Both sides, sadly, are obsessed with the relationship between the work of art and its subject. Neither is focused on the relationship between the work of art and its viewer. In a world so prominently governed by visuals, this too often means glaring at modern comic book covers or ancient statues or stupid comedies and assigning to them the sort of potency that is only possible if we believe that our own virtues emanate from our ability to depict the world around us in all of its intricate particularity. Instead, we should learn that neat trick from the Jews of Tzipori and make striking images while still remembering that we are the ones who define them rather than the other way around. The pictures we make and love and look at should not be burdened with the expectation that they reflect back to us a perfect world. The responsibility for making the world more perfect is ours, and we can begin on this onerous task by honoring the spirit of the Second Commandment and understanding that the good and the Divine can never be reached by way of external representation but only through reflection, contemplation, and action. Otherwise, the only thing we would ever successfully be able to change is a comic book cover.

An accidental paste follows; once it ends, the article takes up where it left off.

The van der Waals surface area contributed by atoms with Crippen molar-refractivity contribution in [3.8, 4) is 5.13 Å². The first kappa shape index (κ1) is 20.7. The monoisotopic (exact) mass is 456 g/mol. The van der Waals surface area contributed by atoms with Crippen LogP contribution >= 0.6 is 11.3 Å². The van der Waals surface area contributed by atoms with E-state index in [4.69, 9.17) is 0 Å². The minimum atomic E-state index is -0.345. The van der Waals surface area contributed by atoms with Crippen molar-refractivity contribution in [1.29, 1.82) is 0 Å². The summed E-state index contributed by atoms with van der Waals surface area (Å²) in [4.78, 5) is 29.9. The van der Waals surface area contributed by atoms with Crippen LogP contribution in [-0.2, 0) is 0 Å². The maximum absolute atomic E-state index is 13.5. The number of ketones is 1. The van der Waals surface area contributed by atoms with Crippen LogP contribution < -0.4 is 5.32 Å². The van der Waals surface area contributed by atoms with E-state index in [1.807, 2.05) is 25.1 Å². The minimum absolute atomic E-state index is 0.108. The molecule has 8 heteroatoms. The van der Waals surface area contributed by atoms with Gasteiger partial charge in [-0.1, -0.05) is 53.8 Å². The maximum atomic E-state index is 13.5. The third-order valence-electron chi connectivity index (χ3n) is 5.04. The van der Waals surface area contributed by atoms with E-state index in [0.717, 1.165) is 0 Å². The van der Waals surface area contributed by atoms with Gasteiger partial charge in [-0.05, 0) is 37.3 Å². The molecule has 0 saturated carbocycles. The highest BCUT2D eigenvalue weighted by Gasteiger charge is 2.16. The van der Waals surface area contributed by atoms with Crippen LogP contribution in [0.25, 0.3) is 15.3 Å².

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Liel Leibovitz is a senior writer for Tablet Magazine and a host of the Unorthodox podcast.

Liel Leibovitz is editor at large for Tablet Magazine and a host of its weekly culture podcast Unorthodox and daily Talmud podcast Take One. He is the editor of Zionism: The Tablet Guide.